Berg, C., Linke, C., Homm, T., Manthey, M. & Blindow, I. 2015. Hiddensee — a bryological hotspot in northern Germany. — Herzogia 28: 322–347.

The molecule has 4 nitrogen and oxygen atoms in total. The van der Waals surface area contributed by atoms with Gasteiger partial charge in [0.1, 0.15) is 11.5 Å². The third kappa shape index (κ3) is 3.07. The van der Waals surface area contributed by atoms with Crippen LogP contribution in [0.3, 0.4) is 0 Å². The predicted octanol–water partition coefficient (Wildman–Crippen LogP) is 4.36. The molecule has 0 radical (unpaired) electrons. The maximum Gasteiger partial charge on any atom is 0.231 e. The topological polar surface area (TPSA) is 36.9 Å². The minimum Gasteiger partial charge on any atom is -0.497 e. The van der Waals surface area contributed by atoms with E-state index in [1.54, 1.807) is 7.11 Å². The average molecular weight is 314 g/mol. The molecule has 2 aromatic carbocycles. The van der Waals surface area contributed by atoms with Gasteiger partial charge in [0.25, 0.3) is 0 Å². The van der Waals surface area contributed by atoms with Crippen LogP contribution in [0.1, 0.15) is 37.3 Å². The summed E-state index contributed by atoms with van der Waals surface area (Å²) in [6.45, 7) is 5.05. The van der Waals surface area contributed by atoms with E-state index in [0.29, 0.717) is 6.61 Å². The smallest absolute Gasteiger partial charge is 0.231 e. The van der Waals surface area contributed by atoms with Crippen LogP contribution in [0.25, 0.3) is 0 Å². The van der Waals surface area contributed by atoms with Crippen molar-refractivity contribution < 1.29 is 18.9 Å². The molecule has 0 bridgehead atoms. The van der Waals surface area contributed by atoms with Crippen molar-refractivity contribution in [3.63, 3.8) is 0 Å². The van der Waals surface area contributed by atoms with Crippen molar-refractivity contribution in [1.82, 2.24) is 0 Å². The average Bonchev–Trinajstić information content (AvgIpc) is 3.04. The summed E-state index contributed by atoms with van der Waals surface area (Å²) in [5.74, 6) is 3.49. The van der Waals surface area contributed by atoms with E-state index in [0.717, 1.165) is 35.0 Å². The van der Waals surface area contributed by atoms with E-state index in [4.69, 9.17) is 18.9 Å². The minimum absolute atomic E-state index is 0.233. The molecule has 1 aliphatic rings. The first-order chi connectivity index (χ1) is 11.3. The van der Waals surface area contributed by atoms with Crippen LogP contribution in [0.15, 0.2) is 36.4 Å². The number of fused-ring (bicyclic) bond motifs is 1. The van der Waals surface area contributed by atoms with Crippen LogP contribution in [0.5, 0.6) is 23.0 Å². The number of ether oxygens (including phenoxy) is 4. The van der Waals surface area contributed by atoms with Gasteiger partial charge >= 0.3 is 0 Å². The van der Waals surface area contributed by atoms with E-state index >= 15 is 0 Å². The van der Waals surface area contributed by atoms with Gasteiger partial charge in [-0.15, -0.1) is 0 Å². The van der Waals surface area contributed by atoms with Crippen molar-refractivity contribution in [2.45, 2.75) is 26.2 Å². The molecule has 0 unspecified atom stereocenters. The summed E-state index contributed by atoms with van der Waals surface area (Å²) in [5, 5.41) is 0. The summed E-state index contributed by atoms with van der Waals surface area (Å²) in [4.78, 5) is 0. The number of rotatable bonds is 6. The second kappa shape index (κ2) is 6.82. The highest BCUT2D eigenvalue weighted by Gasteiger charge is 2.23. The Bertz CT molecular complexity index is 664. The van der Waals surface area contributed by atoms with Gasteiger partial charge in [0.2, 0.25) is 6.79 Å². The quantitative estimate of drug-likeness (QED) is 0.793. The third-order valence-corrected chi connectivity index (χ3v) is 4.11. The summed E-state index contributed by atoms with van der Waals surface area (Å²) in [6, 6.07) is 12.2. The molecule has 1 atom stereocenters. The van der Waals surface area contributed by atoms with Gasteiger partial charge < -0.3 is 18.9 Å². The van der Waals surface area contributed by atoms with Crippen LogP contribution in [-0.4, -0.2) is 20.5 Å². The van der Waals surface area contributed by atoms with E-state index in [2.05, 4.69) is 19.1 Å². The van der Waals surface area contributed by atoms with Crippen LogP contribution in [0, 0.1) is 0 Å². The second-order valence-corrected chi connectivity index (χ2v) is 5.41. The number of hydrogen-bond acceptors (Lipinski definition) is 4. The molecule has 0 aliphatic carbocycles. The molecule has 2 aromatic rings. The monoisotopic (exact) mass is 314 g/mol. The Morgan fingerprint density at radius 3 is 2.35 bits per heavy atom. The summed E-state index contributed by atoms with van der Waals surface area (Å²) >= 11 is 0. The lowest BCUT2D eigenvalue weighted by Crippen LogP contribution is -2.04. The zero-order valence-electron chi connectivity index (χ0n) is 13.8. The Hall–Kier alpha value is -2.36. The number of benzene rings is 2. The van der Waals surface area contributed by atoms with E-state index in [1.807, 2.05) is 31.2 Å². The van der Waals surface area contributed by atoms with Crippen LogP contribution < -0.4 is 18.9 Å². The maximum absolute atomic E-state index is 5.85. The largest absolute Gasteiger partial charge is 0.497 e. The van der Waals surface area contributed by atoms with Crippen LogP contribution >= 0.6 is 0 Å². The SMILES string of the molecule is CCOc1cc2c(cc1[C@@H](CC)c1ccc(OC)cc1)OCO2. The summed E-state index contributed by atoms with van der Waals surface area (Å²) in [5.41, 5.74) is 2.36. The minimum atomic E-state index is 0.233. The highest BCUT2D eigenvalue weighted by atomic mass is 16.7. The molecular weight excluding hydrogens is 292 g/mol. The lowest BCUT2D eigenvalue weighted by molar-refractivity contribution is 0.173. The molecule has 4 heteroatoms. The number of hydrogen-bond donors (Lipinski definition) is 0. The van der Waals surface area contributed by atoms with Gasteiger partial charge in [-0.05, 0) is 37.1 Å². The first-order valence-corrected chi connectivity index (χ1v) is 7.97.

The German island of Hiddensee in the Baltic Sea is without cars and arable fields making it especially attractive to botanists, but bryological exploration of the island only began as recently as the 20th century. Intensive mapping of bryophytes, based on a 1 km × 1 km-grid net, carried out during a field-bryologists' meeting in October 2014 revealed changes in the bryophyte flora of Hiddensee in the 20th century and probable causes of those changes. Additionally, it provided information about causes of species richness pattern, including differences within the bryophyte flora of Hiddensee. The mapping further showed the undeniable importance of Hiddensee for the bryophyte flora of northern Germany. 34 species were new to the island, including Tortella flavovirens, which is new to Mecklenburg-Vorpommern. In the northern Dornbusch, the decline or increase of particular bryophyte species is often closely associated with diminishing grazing pressure. In the Holocene sand areas, such changes are associated with the decline of coastal dynamics and expansion of trees, and some endangered bryophyte species, especially peat mosses, still have individual-rich populations there. Based on differences within the bryophyte flora, Hiddensee can be divided into different landscape units. When comparing the species densities among North Germany and Baltic Sea islands and taking into account their relative land masses, Hiddensee ranks second after Vilm in terms of its species diversity in bryophytes, together with the North Sea islands of Borkum and Langeoog.